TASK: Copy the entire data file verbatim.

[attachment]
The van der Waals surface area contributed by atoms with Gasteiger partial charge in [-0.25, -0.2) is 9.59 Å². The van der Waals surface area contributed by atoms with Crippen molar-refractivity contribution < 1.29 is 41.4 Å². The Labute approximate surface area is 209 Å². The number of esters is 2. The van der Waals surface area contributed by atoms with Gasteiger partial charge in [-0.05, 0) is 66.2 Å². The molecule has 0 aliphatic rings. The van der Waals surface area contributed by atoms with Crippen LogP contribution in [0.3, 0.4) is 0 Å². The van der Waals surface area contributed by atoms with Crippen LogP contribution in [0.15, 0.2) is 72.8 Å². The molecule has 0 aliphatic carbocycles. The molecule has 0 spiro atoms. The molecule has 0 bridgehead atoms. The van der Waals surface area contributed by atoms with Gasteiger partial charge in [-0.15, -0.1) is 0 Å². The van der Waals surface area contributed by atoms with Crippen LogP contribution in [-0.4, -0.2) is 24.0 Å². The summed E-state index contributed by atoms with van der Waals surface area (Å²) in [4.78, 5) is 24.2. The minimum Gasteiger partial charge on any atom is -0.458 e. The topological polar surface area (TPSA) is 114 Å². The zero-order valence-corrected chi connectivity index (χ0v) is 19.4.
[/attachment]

The van der Waals surface area contributed by atoms with Gasteiger partial charge in [-0.25, -0.2) is 9.59 Å². The van der Waals surface area contributed by atoms with Crippen molar-refractivity contribution < 1.29 is 41.4 Å². The Labute approximate surface area is 209 Å². The number of esters is 2. The van der Waals surface area contributed by atoms with Gasteiger partial charge in [-0.05, 0) is 66.2 Å². The molecule has 0 aliphatic rings. The van der Waals surface area contributed by atoms with Crippen LogP contribution in [0.3, 0.4) is 0 Å². The van der Waals surface area contributed by atoms with Crippen LogP contribution in [0.15, 0.2) is 72.8 Å². The molecule has 0 aliphatic carbocycles. The molecule has 0 spiro atoms. The molecule has 0 bridgehead atoms. The van der Waals surface area contributed by atoms with Gasteiger partial charge in [-0.15, -0.1) is 0 Å². The van der Waals surface area contributed by atoms with Crippen LogP contribution in [-0.4, -0.2) is 24.0 Å². The summed E-state index contributed by atoms with van der Waals surface area (Å²) in [4.78, 5) is 24.2. The minimum Gasteiger partial charge on any atom is -0.458 e. The topological polar surface area (TPSA) is 114 Å². The zero-order valence-corrected chi connectivity index (χ0v) is 19.4.